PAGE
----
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Powder Safety and Talc - Should You Be Concerned?

BRUSH ON BLOCK® image of spilled talcum powder

Talc (also known as Talcum Powder and Hydrated Magnesium Silicate) has been in the news lately regarding its safety in personal care products.

Talc has been used for cosmetics and personal care for hundreds of years because it is soft and absorbs oil easily. But over the past several decades, talc has fallen out of favor due to questions about its safety. Earlier this year, the FDA held a meeting about testing for asbestos in talc and cosmetics containing talc.

This seems like the time to mention that BRUSH ON BLOCK® products do  NOT contain talc, and never have. We should also mention that many modern cosmetic powders do not contain talc, but you should always read the label. Be sure to look for Hydrated Magnesium Silicate as well as talc, as some brands don’t necessarily want to claim they use talc, so they fall back on the scientific name. We know of at least one SPF powder that has Hydrated Magnesium Silicate as its main ingredient, but also claim to be talc-free. So be sure you are reading labels and looking for all of the names.

There are several concerns with talc, but the one the FDA is most concerned with is its potential to be contaminated with asbestos. A lawsuit filed in California alleges manufacturers of such brands as Johnson’s Baby Powder, Gold Bond Powder and Shower to Shower, along with private label brands distributed at CVS, Dollar General, Target, Walgreens and Walmart are among those that hid the fact that their products contain excessive levels of dangerous chemicals shown to cause cancer, birth defects or reproductive harm. Without testing, there is no way to know if a particular talc product is contaminated with asbestos, lead or other harmful compounds, so the FDA has taken action. Asbestos has also been found to be present in high levels in cosmetics for children sold at stores like Claire’s and Justice.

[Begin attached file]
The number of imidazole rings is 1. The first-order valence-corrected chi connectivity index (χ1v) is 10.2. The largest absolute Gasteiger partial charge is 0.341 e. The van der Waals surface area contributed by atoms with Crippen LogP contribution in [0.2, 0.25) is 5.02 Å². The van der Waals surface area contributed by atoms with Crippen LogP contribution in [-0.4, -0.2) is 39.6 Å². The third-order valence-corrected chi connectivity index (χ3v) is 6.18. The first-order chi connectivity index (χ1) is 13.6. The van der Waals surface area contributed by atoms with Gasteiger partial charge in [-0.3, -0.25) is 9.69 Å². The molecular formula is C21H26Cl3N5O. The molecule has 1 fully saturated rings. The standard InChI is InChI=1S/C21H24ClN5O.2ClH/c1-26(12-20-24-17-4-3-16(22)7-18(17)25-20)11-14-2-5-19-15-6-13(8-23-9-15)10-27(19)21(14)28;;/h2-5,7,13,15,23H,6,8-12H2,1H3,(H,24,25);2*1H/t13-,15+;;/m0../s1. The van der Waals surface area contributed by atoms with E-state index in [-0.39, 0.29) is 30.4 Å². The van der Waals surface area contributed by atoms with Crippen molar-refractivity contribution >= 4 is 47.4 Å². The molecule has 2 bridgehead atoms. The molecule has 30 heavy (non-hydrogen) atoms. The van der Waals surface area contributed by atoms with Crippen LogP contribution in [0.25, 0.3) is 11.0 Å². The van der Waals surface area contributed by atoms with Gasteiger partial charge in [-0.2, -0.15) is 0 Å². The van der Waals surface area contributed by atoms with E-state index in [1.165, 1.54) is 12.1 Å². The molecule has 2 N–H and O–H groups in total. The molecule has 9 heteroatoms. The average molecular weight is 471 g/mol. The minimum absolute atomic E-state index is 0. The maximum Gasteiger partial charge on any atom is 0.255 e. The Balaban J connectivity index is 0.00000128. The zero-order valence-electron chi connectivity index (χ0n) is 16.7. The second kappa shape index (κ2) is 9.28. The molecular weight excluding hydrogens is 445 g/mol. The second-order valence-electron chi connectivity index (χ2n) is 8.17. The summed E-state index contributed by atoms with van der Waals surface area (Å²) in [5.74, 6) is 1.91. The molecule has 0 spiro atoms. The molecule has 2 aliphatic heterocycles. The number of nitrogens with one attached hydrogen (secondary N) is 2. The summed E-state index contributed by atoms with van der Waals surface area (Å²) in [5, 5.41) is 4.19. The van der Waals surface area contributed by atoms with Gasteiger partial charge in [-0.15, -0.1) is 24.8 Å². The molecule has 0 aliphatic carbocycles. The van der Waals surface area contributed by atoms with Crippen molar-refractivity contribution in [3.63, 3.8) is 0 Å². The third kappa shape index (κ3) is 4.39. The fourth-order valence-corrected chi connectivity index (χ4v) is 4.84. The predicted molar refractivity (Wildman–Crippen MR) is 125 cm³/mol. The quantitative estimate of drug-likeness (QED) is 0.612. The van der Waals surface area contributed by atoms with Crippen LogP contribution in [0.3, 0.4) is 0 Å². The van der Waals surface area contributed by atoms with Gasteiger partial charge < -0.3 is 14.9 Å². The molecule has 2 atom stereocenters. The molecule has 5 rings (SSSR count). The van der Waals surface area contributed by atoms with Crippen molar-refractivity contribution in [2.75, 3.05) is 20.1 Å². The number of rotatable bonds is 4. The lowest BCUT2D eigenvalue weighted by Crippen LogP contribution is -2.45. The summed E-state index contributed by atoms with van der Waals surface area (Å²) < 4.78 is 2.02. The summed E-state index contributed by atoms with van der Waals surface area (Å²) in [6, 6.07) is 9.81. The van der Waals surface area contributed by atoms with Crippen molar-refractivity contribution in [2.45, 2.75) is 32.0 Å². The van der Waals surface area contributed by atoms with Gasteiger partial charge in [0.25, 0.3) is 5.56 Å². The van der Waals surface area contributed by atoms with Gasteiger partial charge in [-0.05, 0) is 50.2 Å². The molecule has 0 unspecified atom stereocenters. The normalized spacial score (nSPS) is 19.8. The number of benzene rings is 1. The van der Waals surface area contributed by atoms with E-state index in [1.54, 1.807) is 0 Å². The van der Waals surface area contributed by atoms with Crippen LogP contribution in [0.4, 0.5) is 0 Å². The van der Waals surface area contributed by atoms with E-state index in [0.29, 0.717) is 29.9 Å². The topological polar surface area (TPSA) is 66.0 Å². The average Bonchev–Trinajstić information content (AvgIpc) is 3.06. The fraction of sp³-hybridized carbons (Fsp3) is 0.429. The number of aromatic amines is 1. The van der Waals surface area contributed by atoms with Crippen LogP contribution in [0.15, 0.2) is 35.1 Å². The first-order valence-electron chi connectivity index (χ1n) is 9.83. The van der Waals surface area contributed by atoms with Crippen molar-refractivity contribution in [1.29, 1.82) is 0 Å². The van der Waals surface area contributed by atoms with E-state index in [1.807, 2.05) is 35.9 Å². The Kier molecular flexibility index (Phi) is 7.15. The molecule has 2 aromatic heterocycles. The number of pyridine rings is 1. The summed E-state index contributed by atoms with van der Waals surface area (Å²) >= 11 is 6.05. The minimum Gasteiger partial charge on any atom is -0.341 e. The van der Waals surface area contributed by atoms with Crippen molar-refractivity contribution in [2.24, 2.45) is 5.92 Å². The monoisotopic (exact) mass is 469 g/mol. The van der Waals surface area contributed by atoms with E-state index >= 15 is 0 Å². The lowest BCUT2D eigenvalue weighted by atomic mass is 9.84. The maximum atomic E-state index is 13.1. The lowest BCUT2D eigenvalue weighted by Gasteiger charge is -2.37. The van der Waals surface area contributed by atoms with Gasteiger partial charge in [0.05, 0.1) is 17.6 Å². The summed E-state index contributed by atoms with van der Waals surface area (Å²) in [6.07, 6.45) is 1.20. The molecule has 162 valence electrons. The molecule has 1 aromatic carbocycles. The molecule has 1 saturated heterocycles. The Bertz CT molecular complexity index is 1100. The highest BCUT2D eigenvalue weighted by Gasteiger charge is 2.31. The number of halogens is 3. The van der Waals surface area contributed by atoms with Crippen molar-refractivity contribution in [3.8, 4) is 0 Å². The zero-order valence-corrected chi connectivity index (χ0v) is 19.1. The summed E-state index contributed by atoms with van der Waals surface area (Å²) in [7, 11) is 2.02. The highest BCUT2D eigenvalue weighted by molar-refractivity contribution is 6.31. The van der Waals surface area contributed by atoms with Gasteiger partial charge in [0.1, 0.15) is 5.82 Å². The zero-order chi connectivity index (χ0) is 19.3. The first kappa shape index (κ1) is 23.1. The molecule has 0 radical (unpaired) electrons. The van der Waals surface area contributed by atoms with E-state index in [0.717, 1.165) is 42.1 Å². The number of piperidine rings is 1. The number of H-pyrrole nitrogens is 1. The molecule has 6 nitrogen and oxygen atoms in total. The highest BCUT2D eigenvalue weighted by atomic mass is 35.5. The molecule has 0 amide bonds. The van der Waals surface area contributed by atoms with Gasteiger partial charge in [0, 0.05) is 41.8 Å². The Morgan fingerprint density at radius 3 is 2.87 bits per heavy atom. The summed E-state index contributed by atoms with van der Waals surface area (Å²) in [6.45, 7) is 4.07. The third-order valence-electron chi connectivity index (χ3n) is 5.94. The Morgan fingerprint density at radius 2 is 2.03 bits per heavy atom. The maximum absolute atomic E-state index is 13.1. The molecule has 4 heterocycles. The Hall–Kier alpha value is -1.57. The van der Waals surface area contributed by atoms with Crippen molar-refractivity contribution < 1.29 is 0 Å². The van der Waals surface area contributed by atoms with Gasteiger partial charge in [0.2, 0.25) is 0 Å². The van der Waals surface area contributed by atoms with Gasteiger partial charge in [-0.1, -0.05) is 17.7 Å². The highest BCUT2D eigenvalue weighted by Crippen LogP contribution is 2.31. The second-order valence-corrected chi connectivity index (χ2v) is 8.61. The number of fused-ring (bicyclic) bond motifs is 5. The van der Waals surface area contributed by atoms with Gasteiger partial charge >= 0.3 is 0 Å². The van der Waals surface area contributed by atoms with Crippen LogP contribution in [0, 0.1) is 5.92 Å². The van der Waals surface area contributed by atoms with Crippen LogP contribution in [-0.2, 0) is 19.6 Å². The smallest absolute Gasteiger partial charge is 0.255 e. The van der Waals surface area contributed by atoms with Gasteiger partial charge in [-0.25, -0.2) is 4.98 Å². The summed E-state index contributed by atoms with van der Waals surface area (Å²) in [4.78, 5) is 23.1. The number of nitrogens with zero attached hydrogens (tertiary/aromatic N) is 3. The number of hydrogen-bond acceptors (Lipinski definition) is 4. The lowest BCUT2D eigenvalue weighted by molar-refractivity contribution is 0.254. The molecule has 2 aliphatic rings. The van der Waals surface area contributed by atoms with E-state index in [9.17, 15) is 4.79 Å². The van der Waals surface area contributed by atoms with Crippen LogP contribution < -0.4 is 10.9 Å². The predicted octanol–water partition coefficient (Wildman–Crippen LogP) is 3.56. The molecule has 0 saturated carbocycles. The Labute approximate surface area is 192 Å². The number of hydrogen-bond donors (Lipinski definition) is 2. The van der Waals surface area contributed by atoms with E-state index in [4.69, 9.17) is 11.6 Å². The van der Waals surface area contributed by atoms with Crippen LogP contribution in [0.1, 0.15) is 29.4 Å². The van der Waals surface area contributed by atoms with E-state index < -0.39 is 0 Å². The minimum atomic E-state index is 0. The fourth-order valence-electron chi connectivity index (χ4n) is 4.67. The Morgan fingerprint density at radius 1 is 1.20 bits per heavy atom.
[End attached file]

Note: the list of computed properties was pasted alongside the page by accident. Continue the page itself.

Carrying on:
Should you be concerned about talc? Asbestos and other contaminants aside, the American Cancer Society has said there is a slightly increased risk of ovarian cancer with use of talc, but the studies results are mixed and rely on memory of talc use. They recommend that until more information is available, “people concerned about using talcum powder may want to avoid or limit their use of consumer products that contain it.” And fortunately, there are many alternatives available—cornstarch, kaolin clay, zinc oxide, boron nitride and silica. 

With talc in cosmetic powders for use on the face, contaminants are the main concern. To protect yourself and your family, purchase products that are free of talc. With all of the alternatives available, there is really no reason to risk your health.



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